Arrow_against_all_tyrants

Arrow_against_all_tyrants - 1 'An arrow against all...

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1 'An arrow against all tyrants' [Richard Overton, 12 October 1646] An arrow against all tyrants and tyranny, shot from the prison of Newgate into the prerogative bowels of the arbitrary House of Lords and all other usurpers and tyrants whatsoever. Wherein the original, rise, extent, and end of magisterial power, the natural and national rights, freedoms and properties of mankind are discovered and undeniably maintained; the late oppressions and encroachments of the Lords over the commons legally (by the fundamental laws and statutes of this realm, as also by a memorable extract out of the records of the Tower of London) condemned; the late Presbyterian ordinance (invented and contrived by the diviners, and by the motion of Mr Bacon and Mr Tate read in the House of Commons) examined, refuted, and exploded, as most inhumane, tyrannical and barbarous By Richard Overton Prerogative archer to the arbitrary House of Lords, their prisoner in Newgate, for the just and legal properties, rights and freedoms of the commons of England. Sent by way of a letter from him, to Mr Henry Marten , a member of the House of Commons Imprimatur Rectat Justitia Printed at the backside of the Cyclopian Mountains, by Martin Claw-Clergy, printer to the reverend Assembly of Divines, and are to be sold at the sign of the Subject's Liberty, right opposite to Persecuting Court. 1646 An arrow against all tyrants and tyranny, shot from the prison of Newgate into the prerogative bowels of the arbitrary House of Lords, and all other usurpers and tyrants whatsoever Sir, To every individual in nature is given an individual property by nature not to be invaded or usurped by any. For every one, as he is himself, so he has a self-propriety, else could he not be himself; and of this no second may presume to deprive any of without manifest violation and affront to the very principles of nature and of the rules of equity and justice between man and man. Mine and thine cannot be, except this be. No man has power over my rights and liberties, and I over no man's. I may be but an individual, enjoy my self and my self-propriety and may right myself no more than my self, or presume any further; if I do, I am an encroacher and an invader upon another man's right — to which I have no right. For by natural birth all men are equally and alike born to like propriety, liberty and freedom; and as we are delivered of God by the hand of nature into this world, every one with a natural, innate freedom and propriety — as it were writ in the table of every man's heart, never to be obliterated — even so are we to live, everyone equally and alike to enjoy his birthright and privilege; even all whereof God by nature has made him free.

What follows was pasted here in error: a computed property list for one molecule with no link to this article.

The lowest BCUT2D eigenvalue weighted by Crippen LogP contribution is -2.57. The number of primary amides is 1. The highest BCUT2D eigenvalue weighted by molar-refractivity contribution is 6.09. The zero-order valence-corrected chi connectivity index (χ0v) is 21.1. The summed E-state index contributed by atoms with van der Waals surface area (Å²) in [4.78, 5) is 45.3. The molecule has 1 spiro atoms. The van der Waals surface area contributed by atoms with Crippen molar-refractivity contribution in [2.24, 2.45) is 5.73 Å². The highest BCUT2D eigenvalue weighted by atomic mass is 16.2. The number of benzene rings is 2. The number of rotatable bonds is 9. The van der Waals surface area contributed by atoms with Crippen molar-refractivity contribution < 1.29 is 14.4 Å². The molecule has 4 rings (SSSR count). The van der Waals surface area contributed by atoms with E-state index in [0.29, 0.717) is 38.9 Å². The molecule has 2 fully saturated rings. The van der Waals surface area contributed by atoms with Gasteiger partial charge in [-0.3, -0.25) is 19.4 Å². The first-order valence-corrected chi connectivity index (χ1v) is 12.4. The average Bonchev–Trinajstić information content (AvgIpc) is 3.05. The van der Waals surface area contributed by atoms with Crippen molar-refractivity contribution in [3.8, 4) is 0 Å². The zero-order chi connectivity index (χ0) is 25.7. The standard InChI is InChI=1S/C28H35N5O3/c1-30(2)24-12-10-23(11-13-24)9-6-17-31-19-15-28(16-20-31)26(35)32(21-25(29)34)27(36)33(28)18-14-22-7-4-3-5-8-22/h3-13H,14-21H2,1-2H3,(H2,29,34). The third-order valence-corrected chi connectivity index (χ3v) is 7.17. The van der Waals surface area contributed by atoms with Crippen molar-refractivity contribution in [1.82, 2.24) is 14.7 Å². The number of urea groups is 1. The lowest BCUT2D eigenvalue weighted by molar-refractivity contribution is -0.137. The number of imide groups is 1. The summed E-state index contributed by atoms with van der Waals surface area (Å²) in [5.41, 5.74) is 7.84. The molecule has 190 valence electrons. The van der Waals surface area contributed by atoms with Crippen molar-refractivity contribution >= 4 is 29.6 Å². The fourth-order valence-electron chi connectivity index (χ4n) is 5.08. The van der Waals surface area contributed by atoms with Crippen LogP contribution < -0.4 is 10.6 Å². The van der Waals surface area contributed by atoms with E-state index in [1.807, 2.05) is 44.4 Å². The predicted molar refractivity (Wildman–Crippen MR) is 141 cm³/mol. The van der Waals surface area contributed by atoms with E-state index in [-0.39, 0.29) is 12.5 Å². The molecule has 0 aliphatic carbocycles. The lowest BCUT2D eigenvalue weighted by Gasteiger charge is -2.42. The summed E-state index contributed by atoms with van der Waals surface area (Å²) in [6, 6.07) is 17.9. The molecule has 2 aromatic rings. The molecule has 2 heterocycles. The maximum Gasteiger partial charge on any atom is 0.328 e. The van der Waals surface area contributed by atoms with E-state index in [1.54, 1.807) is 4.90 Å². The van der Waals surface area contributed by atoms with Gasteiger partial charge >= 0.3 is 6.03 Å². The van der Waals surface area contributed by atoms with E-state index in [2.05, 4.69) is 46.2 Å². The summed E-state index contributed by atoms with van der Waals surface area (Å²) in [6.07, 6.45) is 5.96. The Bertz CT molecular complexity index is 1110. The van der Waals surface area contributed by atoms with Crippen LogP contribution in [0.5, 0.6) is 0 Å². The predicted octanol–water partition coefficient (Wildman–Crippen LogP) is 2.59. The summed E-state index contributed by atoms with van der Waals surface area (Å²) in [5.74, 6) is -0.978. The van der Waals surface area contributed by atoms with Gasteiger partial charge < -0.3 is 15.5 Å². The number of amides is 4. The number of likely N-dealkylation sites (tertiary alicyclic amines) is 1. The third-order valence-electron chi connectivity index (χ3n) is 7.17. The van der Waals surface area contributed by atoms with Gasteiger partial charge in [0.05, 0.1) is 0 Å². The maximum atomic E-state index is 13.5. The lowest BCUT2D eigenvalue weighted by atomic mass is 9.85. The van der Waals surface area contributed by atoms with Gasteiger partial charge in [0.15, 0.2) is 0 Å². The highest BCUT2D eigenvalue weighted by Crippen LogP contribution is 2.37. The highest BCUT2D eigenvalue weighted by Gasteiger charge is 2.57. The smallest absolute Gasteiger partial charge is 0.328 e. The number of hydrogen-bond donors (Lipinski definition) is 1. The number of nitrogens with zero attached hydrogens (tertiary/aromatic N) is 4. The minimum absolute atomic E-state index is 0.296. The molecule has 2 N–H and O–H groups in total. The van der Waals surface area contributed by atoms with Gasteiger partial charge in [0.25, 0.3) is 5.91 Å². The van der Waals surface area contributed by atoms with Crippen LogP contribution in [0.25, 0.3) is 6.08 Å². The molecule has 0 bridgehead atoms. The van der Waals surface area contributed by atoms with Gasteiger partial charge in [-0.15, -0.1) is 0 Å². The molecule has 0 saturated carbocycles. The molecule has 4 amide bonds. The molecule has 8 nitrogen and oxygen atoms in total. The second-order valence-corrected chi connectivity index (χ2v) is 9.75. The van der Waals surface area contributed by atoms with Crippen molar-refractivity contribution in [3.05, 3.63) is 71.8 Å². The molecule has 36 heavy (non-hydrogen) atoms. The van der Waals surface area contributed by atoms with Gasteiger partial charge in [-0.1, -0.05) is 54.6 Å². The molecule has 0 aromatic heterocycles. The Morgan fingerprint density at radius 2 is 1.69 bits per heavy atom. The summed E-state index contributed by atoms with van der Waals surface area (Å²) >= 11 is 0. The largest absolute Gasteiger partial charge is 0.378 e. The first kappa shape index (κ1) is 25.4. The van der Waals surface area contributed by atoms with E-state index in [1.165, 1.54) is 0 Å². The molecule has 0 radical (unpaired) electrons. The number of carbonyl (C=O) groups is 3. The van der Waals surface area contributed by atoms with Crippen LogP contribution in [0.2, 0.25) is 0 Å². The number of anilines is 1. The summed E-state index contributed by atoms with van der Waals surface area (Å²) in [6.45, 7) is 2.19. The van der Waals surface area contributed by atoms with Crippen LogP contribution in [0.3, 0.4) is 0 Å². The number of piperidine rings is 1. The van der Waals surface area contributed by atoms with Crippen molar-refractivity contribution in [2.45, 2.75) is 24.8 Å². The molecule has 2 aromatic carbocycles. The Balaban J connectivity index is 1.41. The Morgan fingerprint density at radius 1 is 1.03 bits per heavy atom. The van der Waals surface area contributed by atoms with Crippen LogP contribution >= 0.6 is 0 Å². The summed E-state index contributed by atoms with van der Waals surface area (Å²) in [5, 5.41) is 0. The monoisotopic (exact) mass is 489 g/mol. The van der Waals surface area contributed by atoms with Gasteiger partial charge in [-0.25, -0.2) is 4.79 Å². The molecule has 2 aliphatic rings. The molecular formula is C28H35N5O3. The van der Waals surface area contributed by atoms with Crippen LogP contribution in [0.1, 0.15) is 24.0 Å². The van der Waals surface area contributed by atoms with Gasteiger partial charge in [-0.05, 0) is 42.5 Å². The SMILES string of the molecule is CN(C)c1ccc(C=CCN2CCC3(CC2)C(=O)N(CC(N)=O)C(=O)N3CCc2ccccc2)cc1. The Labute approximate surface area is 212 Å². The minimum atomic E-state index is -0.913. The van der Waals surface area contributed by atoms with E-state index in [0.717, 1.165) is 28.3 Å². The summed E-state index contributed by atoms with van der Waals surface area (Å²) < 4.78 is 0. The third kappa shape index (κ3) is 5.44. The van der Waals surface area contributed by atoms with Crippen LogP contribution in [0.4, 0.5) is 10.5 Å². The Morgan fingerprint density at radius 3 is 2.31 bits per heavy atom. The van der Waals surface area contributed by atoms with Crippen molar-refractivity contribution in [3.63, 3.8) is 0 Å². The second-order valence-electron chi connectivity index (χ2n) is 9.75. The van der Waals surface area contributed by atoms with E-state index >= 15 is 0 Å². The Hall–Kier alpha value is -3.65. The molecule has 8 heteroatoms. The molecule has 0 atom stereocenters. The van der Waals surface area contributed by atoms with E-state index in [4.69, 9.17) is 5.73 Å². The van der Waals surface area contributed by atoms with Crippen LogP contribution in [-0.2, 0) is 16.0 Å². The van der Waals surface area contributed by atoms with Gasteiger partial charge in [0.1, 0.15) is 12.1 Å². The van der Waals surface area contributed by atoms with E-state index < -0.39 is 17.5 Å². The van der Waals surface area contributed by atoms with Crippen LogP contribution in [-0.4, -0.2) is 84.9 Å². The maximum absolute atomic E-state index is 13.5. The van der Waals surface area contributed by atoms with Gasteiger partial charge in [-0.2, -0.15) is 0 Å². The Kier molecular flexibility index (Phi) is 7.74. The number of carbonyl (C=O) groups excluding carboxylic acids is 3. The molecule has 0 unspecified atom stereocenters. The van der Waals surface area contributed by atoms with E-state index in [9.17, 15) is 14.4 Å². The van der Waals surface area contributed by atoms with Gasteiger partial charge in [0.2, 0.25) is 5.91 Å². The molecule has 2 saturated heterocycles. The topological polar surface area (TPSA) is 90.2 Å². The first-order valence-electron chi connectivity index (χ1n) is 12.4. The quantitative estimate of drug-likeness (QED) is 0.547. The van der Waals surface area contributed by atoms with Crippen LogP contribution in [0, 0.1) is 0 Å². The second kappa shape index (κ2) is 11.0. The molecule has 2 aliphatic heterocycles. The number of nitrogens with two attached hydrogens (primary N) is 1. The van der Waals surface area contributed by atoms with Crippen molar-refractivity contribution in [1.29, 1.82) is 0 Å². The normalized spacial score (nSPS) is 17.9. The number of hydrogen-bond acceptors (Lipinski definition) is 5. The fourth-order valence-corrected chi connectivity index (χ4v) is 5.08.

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2 And this by nature everyone's desire aims at and requires; for no man naturally would be befooled of his liberty by his neighbour's craft or enslaved by his neighbour's might. For it is nature's instinct to preserve itself from all things hurtful and obnoxious; and this in nature is granted of all to be
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This note was uploaded on 02/14/2012 for the course POLS 3136 taught by Professor Bazowski during the Winter '10 term at York University.

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Arrow_against_all_tyrants - 1 'An arrow against all...

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